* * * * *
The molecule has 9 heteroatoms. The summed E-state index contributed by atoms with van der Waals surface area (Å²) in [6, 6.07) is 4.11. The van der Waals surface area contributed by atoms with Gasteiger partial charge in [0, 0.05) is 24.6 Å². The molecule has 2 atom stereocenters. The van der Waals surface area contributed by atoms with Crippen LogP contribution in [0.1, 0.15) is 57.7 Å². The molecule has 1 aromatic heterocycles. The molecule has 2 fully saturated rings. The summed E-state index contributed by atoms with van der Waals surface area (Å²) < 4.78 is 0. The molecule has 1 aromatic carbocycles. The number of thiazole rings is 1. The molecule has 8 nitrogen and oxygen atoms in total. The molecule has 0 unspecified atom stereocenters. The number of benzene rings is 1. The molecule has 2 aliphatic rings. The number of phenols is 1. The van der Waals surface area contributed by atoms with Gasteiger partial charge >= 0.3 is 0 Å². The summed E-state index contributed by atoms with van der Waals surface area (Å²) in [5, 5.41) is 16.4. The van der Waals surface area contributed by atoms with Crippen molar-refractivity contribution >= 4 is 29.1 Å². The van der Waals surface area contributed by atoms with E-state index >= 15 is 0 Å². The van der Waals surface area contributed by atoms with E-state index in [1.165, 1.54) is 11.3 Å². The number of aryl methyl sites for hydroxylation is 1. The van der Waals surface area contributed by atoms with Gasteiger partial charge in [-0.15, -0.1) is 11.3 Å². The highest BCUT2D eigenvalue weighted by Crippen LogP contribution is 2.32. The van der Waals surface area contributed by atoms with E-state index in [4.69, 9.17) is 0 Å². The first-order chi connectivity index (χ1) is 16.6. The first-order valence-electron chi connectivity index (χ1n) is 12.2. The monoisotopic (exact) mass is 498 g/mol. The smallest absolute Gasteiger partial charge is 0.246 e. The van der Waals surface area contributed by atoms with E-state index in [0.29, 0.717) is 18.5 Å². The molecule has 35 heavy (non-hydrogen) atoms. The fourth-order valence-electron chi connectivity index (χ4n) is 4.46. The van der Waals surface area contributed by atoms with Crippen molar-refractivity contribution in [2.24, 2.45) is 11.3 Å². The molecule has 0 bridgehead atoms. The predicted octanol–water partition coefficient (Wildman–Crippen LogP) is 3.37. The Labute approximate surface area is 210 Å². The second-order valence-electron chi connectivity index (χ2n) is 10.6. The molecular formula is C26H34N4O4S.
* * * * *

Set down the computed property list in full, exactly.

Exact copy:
The molecule has 9 heteroatoms. The summed E-state index contributed by atoms with van der Waals surface area (Å²) in [6, 6.07) is 4.11. The van der Waals surface area contributed by atoms with Gasteiger partial charge in [0, 0.05) is 24.6 Å². The molecule has 2 atom stereocenters. The van der Waals surface area contributed by atoms with Crippen LogP contribution in [0.1, 0.15) is 57.7 Å². The molecule has 1 aromatic heterocycles. The molecule has 2 fully saturated rings. The summed E-state index contributed by atoms with van der Waals surface area (Å²) < 4.78 is 0. The molecule has 1 aromatic carbocycles. The number of thiazole rings is 1. The molecule has 8 nitrogen and oxygen atoms in total. The molecule has 0 unspecified atom stereocenters. The number of benzene rings is 1. The molecule has 2 aliphatic rings. The number of phenols is 1. The van der Waals surface area contributed by atoms with Gasteiger partial charge >= 0.3 is 0 Å². The summed E-state index contributed by atoms with van der Waals surface area (Å²) in [5, 5.41) is 16.4. The van der Waals surface area contributed by atoms with Crippen molar-refractivity contribution >= 4 is 29.1 Å². The van der Waals surface area contributed by atoms with E-state index >= 15 is 0 Å². The van der Waals surface area contributed by atoms with E-state index in [1.165, 1.54) is 11.3 Å². The number of aryl methyl sites for hydroxylation is 1. The van der Waals surface area contributed by atoms with Gasteiger partial charge in [-0.15, -0.1) is 11.3 Å². The highest BCUT2D eigenvalue weighted by Crippen LogP contribution is 2.32. The van der Waals surface area contributed by atoms with E-state index in [4.69, 9.17) is 0 Å². The first-order chi connectivity index (χ1) is 16.6. The first-order valence-electron chi connectivity index (χ1n) is 12.2. The monoisotopic (exact) mass is 498 g/mol. The smallest absolute Gasteiger partial charge is 0.246 e. The van der Waals surface area contributed by atoms with E-state index in [0.29, 0.717) is 18.5 Å². The molecule has 35 heavy (non-hydrogen) atoms. The fourth-order valence-electron chi connectivity index (χ4n) is 4.46. The van der Waals surface area contributed by atoms with Crippen molar-refractivity contribution in [2.24, 2.45) is 11.3 Å². The molecule has 0 bridgehead atoms. The predicted octanol–water partition coefficient (Wildman–Crippen LogP) is 3.37. The Labute approximate surface area is 210 Å². The second-order valence-electron chi connectivity index (χ2n) is 10.6. The molecular formula is C26H34N4O4S.